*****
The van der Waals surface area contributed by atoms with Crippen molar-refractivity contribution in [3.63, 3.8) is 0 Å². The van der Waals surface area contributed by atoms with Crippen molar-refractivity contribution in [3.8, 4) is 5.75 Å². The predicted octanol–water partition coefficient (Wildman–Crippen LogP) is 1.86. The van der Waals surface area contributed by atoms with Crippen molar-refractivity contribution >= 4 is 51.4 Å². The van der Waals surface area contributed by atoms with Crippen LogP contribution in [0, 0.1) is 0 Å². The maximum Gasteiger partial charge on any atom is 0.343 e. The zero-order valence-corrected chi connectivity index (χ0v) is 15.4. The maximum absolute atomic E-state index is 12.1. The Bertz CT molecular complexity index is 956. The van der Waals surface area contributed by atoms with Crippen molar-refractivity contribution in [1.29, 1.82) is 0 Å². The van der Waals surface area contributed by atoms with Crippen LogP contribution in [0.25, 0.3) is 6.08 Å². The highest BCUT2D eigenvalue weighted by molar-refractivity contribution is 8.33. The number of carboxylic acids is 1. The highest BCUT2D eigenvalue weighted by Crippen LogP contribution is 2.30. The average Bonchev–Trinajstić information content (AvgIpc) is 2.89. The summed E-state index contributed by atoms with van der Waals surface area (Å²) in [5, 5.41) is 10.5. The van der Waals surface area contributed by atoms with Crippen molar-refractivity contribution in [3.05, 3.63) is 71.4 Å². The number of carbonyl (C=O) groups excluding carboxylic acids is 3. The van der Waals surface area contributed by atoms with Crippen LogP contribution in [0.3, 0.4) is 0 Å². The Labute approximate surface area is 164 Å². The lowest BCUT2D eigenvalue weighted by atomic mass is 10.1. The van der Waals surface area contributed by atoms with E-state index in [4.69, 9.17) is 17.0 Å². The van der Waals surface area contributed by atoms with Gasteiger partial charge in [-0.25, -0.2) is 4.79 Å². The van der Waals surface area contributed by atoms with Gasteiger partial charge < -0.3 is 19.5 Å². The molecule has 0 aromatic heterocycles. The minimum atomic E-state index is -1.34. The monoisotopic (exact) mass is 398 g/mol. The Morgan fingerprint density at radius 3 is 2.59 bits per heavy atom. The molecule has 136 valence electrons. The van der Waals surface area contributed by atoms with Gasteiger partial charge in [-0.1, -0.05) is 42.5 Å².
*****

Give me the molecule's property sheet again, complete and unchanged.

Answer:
The van der Waals surface area contributed by atoms with Crippen molar-refractivity contribution in [3.63, 3.8) is 0 Å². The van der Waals surface area contributed by atoms with Crippen molar-refractivity contribution in [3.8, 4) is 5.75 Å². The predicted octanol–water partition coefficient (Wildman–Crippen LogP) is 1.86. The van der Waals surface area contributed by atoms with Crippen molar-refractivity contribution >= 4 is 51.4 Å². The van der Waals surface area contributed by atoms with Crippen LogP contribution in [0, 0.1) is 0 Å². The maximum Gasteiger partial charge on any atom is 0.343 e. The zero-order valence-corrected chi connectivity index (χ0v) is 15.4. The maximum absolute atomic E-state index is 12.1. The Bertz CT molecular complexity index is 956. The van der Waals surface area contributed by atoms with Crippen molar-refractivity contribution in [1.29, 1.82) is 0 Å². The van der Waals surface area contributed by atoms with Crippen LogP contribution in [0.25, 0.3) is 6.08 Å². The highest BCUT2D eigenvalue weighted by molar-refractivity contribution is 8.33. The number of carboxylic acids is 1. The highest BCUT2D eigenvalue weighted by Crippen LogP contribution is 2.30. The average Bonchev–Trinajstić information content (AvgIpc) is 2.89. The summed E-state index contributed by atoms with van der Waals surface area (Å²) in [5, 5.41) is 10.5. The van der Waals surface area contributed by atoms with Crippen molar-refractivity contribution in [3.05, 3.63) is 71.4 Å². The number of carbonyl (C=O) groups excluding carboxylic acids is 3. The van der Waals surface area contributed by atoms with Crippen LogP contribution in [0.3, 0.4) is 0 Å². The Labute approximate surface area is 164 Å². The lowest BCUT2D eigenvalue weighted by atomic mass is 10.1. The van der Waals surface area contributed by atoms with E-state index in [4.69, 9.17) is 17.0 Å². The van der Waals surface area contributed by atoms with Gasteiger partial charge in [-0.25, -0.2) is 4.79 Å². The van der Waals surface area contributed by atoms with Gasteiger partial charge < -0.3 is 19.5 Å². The molecule has 0 aromatic heterocycles. The minimum atomic E-state index is -1.34. The monoisotopic (exact) mass is 398 g/mol. The Morgan fingerprint density at radius 3 is 2.59 bits per heavy atom. The molecule has 136 valence electrons. The van der Waals surface area contributed by atoms with Gasteiger partial charge in [-0.1, -0.05) is 42.5 Å².